For better or worse, Turner faithfully espouses the currently fashionable psychedelic paradigm. (He does not, however, define it. That honor belongs to Terence McKenna, whose ideas are referred to by Turner throughout.) But the experienced psychonaut should work on actually uncovering the reality that psychedelic experiences allow us merely to glimpse rather than simply seeking strange new drug combinations out of a self-indulgent desire for novelty, as Turner is evidently content to do.

Postscript: Soon after I wrote this review, I learned of D. M. Turner’s untimely ketamine-related death. In light of this, my admonition to refrain from rushing in, as Turner sometimes did, where angels fear to tread, is now more imperative than ever; it is truly sad that this lesson was made evident in a manner so tragic and shocking. The psychedelic community has indeed lost a valued figure, unique and colorful even in his anonynimity.


  1. An extremely interesting yet ultimately impractical book…

    Turner seems to present the book as a sort of “trip manual” ,but in agreement with the above review, I think some of psychedelic voyages seem to be irresponsible and even reckless at times. I understand that everyone is unique in how they are affected by these chemicals,but some of the drug combos and doses are just insane. Turner claims that his trips are not just hedonistic and that these chemicals have vastly improved his life over the long run,and I don’t doubt there was probably some truth to that (to be fair I know nothing about the man,so I can’t presume to judge him),but some of the things he does seem to be soley out of pure novelety with no desire for any kind of spiritual fufillment or anything of the sort,which runs contrary to his claims. (He states over and over that psychedelics have provided him with real growth and invaluable spiritual gains,but he provides little details to back this up.)
    I’d also like to point some annoying biases that creep up in the book. For example, natural psychedelics differ fundamentaly from synthetic ones.He states that the mushroom and cacti “spirits” do not like being intruded upon by Frankenstein molecules such as ketamine and the resulting experiences are undesiarble. I don’t know for sure,but the more rational side of me thinks that perhaps certain drug combos just don’t mix well from a neuropharmacological standpoint,and one does not need to resort to flaky new age attempts to explain them. His chapter about DMT and water about how the “DMT spirit” and the “water spirit” compliment each other also seems pretty wacky and a product of wishful thinking to this reviewer. It wouldn’t be so bad if it was presented as purely subjective,but Turner seems to go out of his way to rationalize it with logical reasoning,and suffice to say,it doesn’t work.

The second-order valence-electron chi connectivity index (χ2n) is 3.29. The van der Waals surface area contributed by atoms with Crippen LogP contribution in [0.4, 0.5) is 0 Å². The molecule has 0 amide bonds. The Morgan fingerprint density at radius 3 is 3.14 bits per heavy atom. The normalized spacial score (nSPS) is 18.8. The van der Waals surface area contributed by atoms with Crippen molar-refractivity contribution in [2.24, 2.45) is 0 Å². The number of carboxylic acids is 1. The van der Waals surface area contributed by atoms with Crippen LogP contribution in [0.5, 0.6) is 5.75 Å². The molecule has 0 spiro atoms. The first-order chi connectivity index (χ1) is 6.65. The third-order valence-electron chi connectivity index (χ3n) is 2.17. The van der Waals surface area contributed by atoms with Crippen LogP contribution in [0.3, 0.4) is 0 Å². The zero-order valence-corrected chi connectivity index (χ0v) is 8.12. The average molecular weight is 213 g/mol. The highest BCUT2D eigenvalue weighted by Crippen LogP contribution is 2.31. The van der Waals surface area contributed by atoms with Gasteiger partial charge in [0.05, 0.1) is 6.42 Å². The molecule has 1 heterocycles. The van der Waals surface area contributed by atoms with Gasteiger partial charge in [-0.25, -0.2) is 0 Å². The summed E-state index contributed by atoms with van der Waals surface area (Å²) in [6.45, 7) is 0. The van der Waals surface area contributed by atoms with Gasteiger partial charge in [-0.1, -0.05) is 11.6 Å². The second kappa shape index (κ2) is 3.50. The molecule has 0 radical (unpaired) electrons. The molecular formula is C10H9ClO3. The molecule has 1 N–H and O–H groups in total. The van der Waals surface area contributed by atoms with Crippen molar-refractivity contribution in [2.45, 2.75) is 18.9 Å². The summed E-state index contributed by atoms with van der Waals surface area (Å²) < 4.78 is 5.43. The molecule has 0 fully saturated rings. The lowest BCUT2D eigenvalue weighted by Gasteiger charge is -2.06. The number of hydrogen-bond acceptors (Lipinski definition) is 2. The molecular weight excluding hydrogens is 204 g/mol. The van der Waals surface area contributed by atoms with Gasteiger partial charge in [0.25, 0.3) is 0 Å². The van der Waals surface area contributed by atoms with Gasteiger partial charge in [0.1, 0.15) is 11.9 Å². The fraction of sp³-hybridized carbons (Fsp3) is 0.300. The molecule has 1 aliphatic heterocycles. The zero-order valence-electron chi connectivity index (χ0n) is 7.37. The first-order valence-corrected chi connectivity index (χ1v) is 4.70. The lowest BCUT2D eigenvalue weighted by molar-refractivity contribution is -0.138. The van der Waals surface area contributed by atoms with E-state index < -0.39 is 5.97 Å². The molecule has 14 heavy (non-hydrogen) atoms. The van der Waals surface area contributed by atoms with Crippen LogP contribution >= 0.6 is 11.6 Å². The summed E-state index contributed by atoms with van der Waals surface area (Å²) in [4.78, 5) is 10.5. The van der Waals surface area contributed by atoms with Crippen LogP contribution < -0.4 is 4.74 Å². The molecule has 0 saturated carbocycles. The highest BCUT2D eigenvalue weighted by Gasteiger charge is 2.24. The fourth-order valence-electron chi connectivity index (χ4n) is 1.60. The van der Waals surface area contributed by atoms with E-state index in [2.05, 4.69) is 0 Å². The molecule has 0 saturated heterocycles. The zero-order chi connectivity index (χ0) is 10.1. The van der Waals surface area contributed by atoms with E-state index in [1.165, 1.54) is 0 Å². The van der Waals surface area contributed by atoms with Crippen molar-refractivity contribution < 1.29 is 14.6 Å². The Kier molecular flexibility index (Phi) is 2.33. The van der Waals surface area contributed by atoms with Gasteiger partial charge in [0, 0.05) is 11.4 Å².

All things considered,the book is not a total bust,however. The author seems to be gifted in describing the ineffable. The “trip reports” are very entertaining and are almost worth the ticket price alone. This is the book’s main strength. Turner seems to realize the total subjective nature of these experiences and doesn’t even attempt to rationalize them (for the most part anyway). While no words can ever capture a profound psychedelic voyage,reading Turner’s experiences can provide the moderately experienced psychonaut with some useful information about more “exotic” substances. For the sake of your health and well being, just don’t follow his advice without some serious critical thinking of your own. Turner readily admits to being a “hardhead” and needing larger doses than most people,and as has been mentioned previously, some of his dosages and drug combos can be extreme.